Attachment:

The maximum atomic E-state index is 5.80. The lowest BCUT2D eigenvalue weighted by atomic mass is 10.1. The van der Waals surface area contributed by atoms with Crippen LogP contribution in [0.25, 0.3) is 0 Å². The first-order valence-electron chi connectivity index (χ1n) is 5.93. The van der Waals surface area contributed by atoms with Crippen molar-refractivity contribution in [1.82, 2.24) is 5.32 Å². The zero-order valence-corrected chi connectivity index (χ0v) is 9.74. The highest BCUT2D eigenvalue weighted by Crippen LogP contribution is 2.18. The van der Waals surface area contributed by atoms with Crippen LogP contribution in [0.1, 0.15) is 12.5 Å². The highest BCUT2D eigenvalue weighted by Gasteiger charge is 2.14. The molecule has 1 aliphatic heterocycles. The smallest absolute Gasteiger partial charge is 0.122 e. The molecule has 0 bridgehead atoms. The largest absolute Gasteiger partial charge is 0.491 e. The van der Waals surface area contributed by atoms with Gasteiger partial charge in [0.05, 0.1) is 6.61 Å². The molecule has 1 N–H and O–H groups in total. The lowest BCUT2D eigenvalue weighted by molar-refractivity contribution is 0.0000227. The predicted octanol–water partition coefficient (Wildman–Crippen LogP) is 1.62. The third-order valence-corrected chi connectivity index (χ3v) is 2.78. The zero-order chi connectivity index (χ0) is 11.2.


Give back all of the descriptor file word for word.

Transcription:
The maximum atomic E-state index is 5.80. The lowest BCUT2D eigenvalue weighted by atomic mass is 10.1. The van der Waals surface area contributed by atoms with Crippen LogP contribution in [0.25, 0.3) is 0 Å². The first-order valence-electron chi connectivity index (χ1n) is 5.93. The van der Waals surface area contributed by atoms with Crippen molar-refractivity contribution in [1.82, 2.24) is 5.32 Å². The zero-order valence-corrected chi connectivity index (χ0v) is 9.74. The highest BCUT2D eigenvalue weighted by Crippen LogP contribution is 2.18. The van der Waals surface area contributed by atoms with Crippen LogP contribution in [0.1, 0.15) is 12.5 Å². The highest BCUT2D eigenvalue weighted by Gasteiger charge is 2.14. The molecule has 1 aliphatic heterocycles. The smallest absolute Gasteiger partial charge is 0.122 e. The molecule has 0 bridgehead atoms. The largest absolute Gasteiger partial charge is 0.491 e. The van der Waals surface area contributed by atoms with Gasteiger partial charge in [0.05, 0.1) is 6.61 Å². The molecule has 1 N–H and O–H groups in total. The lowest BCUT2D eigenvalue weighted by molar-refractivity contribution is 0.0000227. The predicted octanol–water partition coefficient (Wildman–Crippen LogP) is 1.62. The third-order valence-corrected chi connectivity index (χ3v) is 2.78. The zero-order chi connectivity index (χ0) is 11.2.